I respond with memes; he tries to make those sexual too. I don’t tell him to stop; I continue swerving. Eventually, I stop responding entirely. After that, we don’t hang out much.
I know I might have told him, “Hey, I’m ace, let’s not do that, OK?” But I also know that I couldn’t actually have said that. The second I sent that text, I would have eliminated any possibility of us going on a date — or “us” going anywhere.
Then again, not telling him led to the same outcome.
Sometimes I think I use my asexuality as an excuse for why I can’t date someone, why a relationship won’t work. Still, dating as an ace person is hard; every date begins with a lie by omission and leads to an awkward, uncomfortable truth. You have to know when and how to come out. You have to be clear about your limits with a person before even getting to know them. You have to hope they’re not lying when they say, “It’s fine,” and hope you’re not lying about your own comfort if you choose to experiment.
People break up over far smaller things, like whether the other person is a cat person or a dog person (the correct answer is dog person). And asking someone to give up something so important to them feels cruel.
Like I’m doing something wrong.
It’s high school, and I’ve just been on a date with a boy. He’s dropping me off at my parents’ house. Just before he leaves, I kiss him ― not because I want to, but because the movies have all told me, “This comes next.”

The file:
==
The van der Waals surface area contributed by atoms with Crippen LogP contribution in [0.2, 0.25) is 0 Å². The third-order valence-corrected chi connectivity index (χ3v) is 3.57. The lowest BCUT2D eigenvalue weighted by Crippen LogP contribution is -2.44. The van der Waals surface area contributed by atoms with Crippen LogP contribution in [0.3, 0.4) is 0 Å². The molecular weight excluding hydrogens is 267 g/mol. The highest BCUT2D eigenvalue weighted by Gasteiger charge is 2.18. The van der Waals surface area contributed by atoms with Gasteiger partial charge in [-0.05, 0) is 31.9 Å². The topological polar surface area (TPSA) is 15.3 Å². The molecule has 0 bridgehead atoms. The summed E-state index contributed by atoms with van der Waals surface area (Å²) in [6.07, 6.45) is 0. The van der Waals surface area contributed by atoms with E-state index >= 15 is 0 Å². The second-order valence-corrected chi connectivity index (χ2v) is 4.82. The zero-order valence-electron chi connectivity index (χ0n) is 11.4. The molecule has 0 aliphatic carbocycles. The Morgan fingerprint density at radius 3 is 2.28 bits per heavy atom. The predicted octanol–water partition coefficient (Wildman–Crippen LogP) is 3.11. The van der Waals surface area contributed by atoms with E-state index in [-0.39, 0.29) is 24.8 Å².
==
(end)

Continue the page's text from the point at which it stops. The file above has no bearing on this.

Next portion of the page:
It’s a terrible, terrible kiss. Not because he’s a bad kisser (at least, I assume), but because it confirms just how much I dislike kissing, how much I don’t want anything past it. I feel something between numb and just wanting to get the kiss over with.
The next day, he tells me he loves me. I tell him thanks.
I explain that I still like him, I still want to be friends.
Even now, I realize that I don’t want to be just friends with that boy. I had wanted to stop the kissing, but I also want to continue dating him. I have no way to say that, though, because in my mind, people kiss when they date. And if people kiss when they date, how can I ever date anyone?
I’ve never dated another asexual. It’s not that I’m against the idea, it’s just that there aren’t a whole lot of us, and we’ve yet to develop a universal code of frantic eye blinking to spot each other. Of course, just because someone is asexual doesn’t mean they’ll be a good match. What if they love cats more than dogs? What if they voted for Trump?
I’ve just finished graduate school, and I’m no closer to having this whole dating thing figured out. But honestly, who the hell does? As an asexual person, I might have a few more “What ifs?” to nail down, but the “What if?” game is just a part of relationships. And the one thing I know after so many failed dates is that relationships can only move forward if you’re upfront about those “What ifs.”
I can’t be afraid of asking them.
Currently, I’m working on a new dating profile. I still don’t know what I’ll put for “interested in,” but I know my bio is going to mention what I love: books, burritos, video games; what I hate: onions, smoking, country music; and what I am: writer. Dog person. Asexual.